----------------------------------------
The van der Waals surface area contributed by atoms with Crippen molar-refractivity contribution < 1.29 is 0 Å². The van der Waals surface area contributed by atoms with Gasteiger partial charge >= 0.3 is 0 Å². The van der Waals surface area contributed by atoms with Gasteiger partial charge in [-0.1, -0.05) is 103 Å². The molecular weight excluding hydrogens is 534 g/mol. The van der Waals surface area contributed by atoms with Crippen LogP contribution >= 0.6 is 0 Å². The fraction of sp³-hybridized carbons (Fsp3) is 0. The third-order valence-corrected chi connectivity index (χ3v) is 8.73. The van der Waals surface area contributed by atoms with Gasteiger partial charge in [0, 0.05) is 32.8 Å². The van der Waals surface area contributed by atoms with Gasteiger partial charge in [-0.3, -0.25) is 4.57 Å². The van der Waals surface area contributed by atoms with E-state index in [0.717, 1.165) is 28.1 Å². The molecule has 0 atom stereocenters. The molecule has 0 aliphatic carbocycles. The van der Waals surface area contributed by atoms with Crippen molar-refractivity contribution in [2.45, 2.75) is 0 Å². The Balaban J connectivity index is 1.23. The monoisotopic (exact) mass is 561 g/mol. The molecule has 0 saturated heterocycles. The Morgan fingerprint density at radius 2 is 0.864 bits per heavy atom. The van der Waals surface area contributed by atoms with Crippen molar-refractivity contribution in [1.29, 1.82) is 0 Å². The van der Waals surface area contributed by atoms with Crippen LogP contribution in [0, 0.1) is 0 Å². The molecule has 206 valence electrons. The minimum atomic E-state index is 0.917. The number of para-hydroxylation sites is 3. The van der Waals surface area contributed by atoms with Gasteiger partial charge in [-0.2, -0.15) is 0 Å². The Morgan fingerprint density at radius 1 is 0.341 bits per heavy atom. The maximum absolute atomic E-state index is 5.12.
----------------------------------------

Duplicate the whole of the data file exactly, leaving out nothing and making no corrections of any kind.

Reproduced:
The van der Waals surface area contributed by atoms with Crippen molar-refractivity contribution < 1.29 is 0 Å². The van der Waals surface area contributed by atoms with Gasteiger partial charge >= 0.3 is 0 Å². The van der Waals surface area contributed by atoms with Gasteiger partial charge in [-0.1, -0.05) is 103 Å². The molecular weight excluding hydrogens is 534 g/mol. The van der Waals surface area contributed by atoms with Crippen LogP contribution >= 0.6 is 0 Å². The fraction of sp³-hybridized carbons (Fsp3) is 0. The third-order valence-corrected chi connectivity index (χ3v) is 8.73. The van der Waals surface area contributed by atoms with Gasteiger partial charge in [0, 0.05) is 32.8 Å². The van der Waals surface area contributed by atoms with Gasteiger partial charge in [-0.3, -0.25) is 4.57 Å². The van der Waals surface area contributed by atoms with E-state index in [0.717, 1.165) is 28.1 Å². The molecule has 0 atom stereocenters. The molecule has 0 aliphatic carbocycles. The van der Waals surface area contributed by atoms with Crippen molar-refractivity contribution in [2.45, 2.75) is 0 Å². The Balaban J connectivity index is 1.23. The monoisotopic (exact) mass is 561 g/mol. The molecule has 0 saturated heterocycles. The Morgan fingerprint density at radius 2 is 0.864 bits per heavy atom. The van der Waals surface area contributed by atoms with Crippen molar-refractivity contribution in [1.29, 1.82) is 0 Å². The van der Waals surface area contributed by atoms with Crippen LogP contribution in [0, 0.1) is 0 Å². The molecule has 206 valence electrons. The minimum atomic E-state index is 0.917. The number of para-hydroxylation sites is 3. The van der Waals surface area contributed by atoms with Gasteiger partial charge in [-0.2, -0.15) is 0 Å². The Morgan fingerprint density at radius 1 is 0.341 bits per heavy atom. The maximum absolute atomic E-state index is 5.12.